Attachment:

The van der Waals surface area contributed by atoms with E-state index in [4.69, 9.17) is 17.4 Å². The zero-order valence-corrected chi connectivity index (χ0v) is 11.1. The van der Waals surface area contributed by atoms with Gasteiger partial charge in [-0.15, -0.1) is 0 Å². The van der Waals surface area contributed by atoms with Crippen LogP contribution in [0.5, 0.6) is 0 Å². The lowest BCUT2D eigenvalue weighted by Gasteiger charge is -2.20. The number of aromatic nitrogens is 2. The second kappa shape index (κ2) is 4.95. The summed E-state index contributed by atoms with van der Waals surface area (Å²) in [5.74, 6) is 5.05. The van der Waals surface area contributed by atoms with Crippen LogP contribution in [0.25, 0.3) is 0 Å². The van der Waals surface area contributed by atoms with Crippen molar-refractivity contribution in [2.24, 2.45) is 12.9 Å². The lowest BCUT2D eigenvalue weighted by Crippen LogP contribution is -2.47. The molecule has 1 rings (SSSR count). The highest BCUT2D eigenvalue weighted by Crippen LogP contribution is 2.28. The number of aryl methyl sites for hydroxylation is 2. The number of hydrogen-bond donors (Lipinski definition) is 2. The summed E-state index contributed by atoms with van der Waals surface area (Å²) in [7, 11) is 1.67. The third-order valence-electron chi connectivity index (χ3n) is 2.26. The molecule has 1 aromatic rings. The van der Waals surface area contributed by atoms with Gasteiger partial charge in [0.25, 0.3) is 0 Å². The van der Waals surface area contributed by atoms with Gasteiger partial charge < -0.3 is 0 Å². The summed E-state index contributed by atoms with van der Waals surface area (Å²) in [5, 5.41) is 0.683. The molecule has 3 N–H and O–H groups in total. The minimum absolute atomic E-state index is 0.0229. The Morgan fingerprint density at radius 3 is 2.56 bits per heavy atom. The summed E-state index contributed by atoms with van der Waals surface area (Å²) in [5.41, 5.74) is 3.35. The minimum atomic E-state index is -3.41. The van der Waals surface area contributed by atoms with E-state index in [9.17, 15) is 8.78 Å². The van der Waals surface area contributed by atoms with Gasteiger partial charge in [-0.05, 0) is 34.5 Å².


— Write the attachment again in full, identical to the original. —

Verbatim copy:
The van der Waals surface area contributed by atoms with E-state index in [4.69, 9.17) is 17.4 Å². The zero-order valence-corrected chi connectivity index (χ0v) is 11.1. The van der Waals surface area contributed by atoms with Gasteiger partial charge in [-0.15, -0.1) is 0 Å². The van der Waals surface area contributed by atoms with Crippen LogP contribution in [0.5, 0.6) is 0 Å². The lowest BCUT2D eigenvalue weighted by Gasteiger charge is -2.20. The number of aromatic nitrogens is 2. The second kappa shape index (κ2) is 4.95. The summed E-state index contributed by atoms with van der Waals surface area (Å²) in [5.74, 6) is 5.05. The van der Waals surface area contributed by atoms with Crippen LogP contribution in [0.25, 0.3) is 0 Å². The van der Waals surface area contributed by atoms with Crippen molar-refractivity contribution in [2.24, 2.45) is 12.9 Å². The lowest BCUT2D eigenvalue weighted by Crippen LogP contribution is -2.47. The molecule has 1 rings (SSSR count). The highest BCUT2D eigenvalue weighted by Crippen LogP contribution is 2.28. The number of aryl methyl sites for hydroxylation is 2. The number of hydrogen-bond donors (Lipinski definition) is 2. The summed E-state index contributed by atoms with van der Waals surface area (Å²) in [7, 11) is 1.67. The third-order valence-electron chi connectivity index (χ3n) is 2.26. The molecule has 1 aromatic rings. The van der Waals surface area contributed by atoms with Gasteiger partial charge in [0.25, 0.3) is 0 Å². The van der Waals surface area contributed by atoms with Gasteiger partial charge < -0.3 is 0 Å². The summed E-state index contributed by atoms with van der Waals surface area (Å²) in [5, 5.41) is 0.683. The molecule has 3 N–H and O–H groups in total. The minimum absolute atomic E-state index is 0.0229. The Morgan fingerprint density at radius 3 is 2.56 bits per heavy atom. The summed E-state index contributed by atoms with van der Waals surface area (Å²) in [5.41, 5.74) is 3.35. The minimum atomic E-state index is -3.41. The van der Waals surface area contributed by atoms with E-state index in [9.17, 15) is 8.78 Å². The van der Waals surface area contributed by atoms with Gasteiger partial charge in [-0.05, 0) is 34.5 Å².